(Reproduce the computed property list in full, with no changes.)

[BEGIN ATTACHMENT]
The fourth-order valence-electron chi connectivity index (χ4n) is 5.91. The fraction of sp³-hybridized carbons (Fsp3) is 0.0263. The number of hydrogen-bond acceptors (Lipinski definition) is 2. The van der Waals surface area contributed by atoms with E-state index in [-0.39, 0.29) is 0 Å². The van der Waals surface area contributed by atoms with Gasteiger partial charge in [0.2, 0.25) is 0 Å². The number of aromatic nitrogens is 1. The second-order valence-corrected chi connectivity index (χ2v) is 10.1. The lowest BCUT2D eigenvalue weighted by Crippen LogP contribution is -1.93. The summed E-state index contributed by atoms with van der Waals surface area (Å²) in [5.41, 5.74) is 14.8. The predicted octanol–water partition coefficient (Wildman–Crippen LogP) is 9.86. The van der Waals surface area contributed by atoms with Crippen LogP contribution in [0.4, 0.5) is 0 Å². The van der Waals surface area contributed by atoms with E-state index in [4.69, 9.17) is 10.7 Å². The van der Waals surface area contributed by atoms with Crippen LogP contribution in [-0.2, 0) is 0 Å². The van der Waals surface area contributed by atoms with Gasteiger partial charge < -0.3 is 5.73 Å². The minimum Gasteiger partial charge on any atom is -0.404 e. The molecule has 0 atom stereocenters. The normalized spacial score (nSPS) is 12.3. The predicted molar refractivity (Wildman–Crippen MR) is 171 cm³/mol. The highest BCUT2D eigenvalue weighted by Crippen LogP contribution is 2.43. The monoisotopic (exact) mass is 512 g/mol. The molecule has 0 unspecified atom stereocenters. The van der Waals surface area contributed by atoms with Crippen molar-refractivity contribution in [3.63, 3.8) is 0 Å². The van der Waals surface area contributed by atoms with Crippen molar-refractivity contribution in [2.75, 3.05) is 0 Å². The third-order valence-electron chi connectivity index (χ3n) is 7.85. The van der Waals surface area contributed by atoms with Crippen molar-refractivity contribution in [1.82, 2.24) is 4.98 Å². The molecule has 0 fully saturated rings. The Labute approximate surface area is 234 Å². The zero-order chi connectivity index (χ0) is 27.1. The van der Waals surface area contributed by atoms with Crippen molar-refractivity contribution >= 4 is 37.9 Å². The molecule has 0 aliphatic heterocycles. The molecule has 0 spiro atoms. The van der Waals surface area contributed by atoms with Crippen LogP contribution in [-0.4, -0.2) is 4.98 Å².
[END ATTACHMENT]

The fourth-order valence-electron chi connectivity index (χ4n) is 5.91. The fraction of sp³-hybridized carbons (Fsp3) is 0.0263. The number of hydrogen-bond acceptors (Lipinski definition) is 2. The van der Waals surface area contributed by atoms with E-state index in [-0.39, 0.29) is 0 Å². The van der Waals surface area contributed by atoms with Gasteiger partial charge in [0.2, 0.25) is 0 Å². The number of aromatic nitrogens is 1. The second-order valence-corrected chi connectivity index (χ2v) is 10.1. The lowest BCUT2D eigenvalue weighted by Crippen LogP contribution is -1.93. The summed E-state index contributed by atoms with van der Waals surface area (Å²) in [5.41, 5.74) is 14.8. The predicted octanol–water partition coefficient (Wildman–Crippen LogP) is 9.86. The van der Waals surface area contributed by atoms with Crippen LogP contribution in [0.4, 0.5) is 0 Å². The van der Waals surface area contributed by atoms with E-state index in [4.69, 9.17) is 10.7 Å². The van der Waals surface area contributed by atoms with Crippen LogP contribution in [-0.2, 0) is 0 Å². The van der Waals surface area contributed by atoms with Gasteiger partial charge < -0.3 is 5.73 Å². The minimum Gasteiger partial charge on any atom is -0.404 e. The molecule has 0 atom stereocenters. The normalized spacial score (nSPS) is 12.3. The predicted molar refractivity (Wildman–Crippen MR) is 171 cm³/mol. The highest BCUT2D eigenvalue weighted by Crippen LogP contribution is 2.43. The monoisotopic (exact) mass is 512 g/mol. The molecule has 0 unspecified atom stereocenters. The van der Waals surface area contributed by atoms with Crippen molar-refractivity contribution in [3.63, 3.8) is 0 Å². The van der Waals surface area contributed by atoms with Crippen molar-refractivity contribution in [2.75, 3.05) is 0 Å². The third-order valence-electron chi connectivity index (χ3n) is 7.85. The van der Waals surface area contributed by atoms with Crippen molar-refractivity contribution in [1.82, 2.24) is 4.98 Å². The molecule has 0 fully saturated rings. The Labute approximate surface area is 234 Å². The zero-order chi connectivity index (χ0) is 27.1. The van der Waals surface area contributed by atoms with Crippen molar-refractivity contribution >= 4 is 37.9 Å². The molecule has 0 aliphatic heterocycles. The molecule has 0 spiro atoms. The van der Waals surface area contributed by atoms with Crippen LogP contribution in [-0.4, -0.2) is 4.98 Å².